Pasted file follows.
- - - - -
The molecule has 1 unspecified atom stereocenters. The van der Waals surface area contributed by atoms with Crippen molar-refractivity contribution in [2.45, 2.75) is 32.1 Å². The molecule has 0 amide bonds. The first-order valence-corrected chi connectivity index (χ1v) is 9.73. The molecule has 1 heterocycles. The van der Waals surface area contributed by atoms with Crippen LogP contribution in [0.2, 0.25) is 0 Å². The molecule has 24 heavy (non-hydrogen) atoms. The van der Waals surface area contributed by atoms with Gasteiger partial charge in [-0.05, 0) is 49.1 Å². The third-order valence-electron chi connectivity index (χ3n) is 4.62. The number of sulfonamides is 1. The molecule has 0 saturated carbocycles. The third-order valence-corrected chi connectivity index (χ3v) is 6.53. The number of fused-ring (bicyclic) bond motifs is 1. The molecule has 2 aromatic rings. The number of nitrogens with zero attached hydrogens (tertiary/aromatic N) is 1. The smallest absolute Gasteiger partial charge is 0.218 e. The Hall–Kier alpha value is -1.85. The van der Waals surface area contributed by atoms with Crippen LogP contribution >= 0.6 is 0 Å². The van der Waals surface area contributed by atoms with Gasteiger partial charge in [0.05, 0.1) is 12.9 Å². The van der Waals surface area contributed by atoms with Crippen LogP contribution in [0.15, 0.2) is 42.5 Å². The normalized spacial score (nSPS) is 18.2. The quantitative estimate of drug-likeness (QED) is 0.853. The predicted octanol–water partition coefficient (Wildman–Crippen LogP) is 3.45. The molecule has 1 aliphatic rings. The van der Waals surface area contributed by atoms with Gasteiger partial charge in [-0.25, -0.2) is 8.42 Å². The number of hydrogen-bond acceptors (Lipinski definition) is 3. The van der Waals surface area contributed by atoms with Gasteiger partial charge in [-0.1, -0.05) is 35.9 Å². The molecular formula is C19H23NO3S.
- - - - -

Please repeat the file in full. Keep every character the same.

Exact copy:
The molecule has 1 unspecified atom stereocenters. The van der Waals surface area contributed by atoms with Crippen molar-refractivity contribution in [2.45, 2.75) is 32.1 Å². The molecule has 0 amide bonds. The first-order valence-corrected chi connectivity index (χ1v) is 9.73. The molecule has 1 heterocycles. The van der Waals surface area contributed by atoms with Crippen LogP contribution in [0.2, 0.25) is 0 Å². The molecule has 24 heavy (non-hydrogen) atoms. The van der Waals surface area contributed by atoms with Gasteiger partial charge in [-0.05, 0) is 49.1 Å². The third-order valence-electron chi connectivity index (χ3n) is 4.62. The number of sulfonamides is 1. The molecule has 0 saturated carbocycles. The third-order valence-corrected chi connectivity index (χ3v) is 6.53. The number of fused-ring (bicyclic) bond motifs is 1. The molecule has 2 aromatic rings. The number of nitrogens with zero attached hydrogens (tertiary/aromatic N) is 1. The smallest absolute Gasteiger partial charge is 0.218 e. The Hall–Kier alpha value is -1.85. The van der Waals surface area contributed by atoms with Crippen LogP contribution >= 0.6 is 0 Å². The van der Waals surface area contributed by atoms with Gasteiger partial charge in [0.05, 0.1) is 12.9 Å². The van der Waals surface area contributed by atoms with Crippen LogP contribution in [0.15, 0.2) is 42.5 Å². The normalized spacial score (nSPS) is 18.2. The quantitative estimate of drug-likeness (QED) is 0.853. The predicted octanol–water partition coefficient (Wildman–Crippen LogP) is 3.45. The molecule has 1 aliphatic rings. The van der Waals surface area contributed by atoms with Gasteiger partial charge in [-0.25, -0.2) is 8.42 Å². The number of hydrogen-bond acceptors (Lipinski definition) is 3. The van der Waals surface area contributed by atoms with Gasteiger partial charge in [-0.1, -0.05) is 35.9 Å². The molecular formula is C19H23NO3S.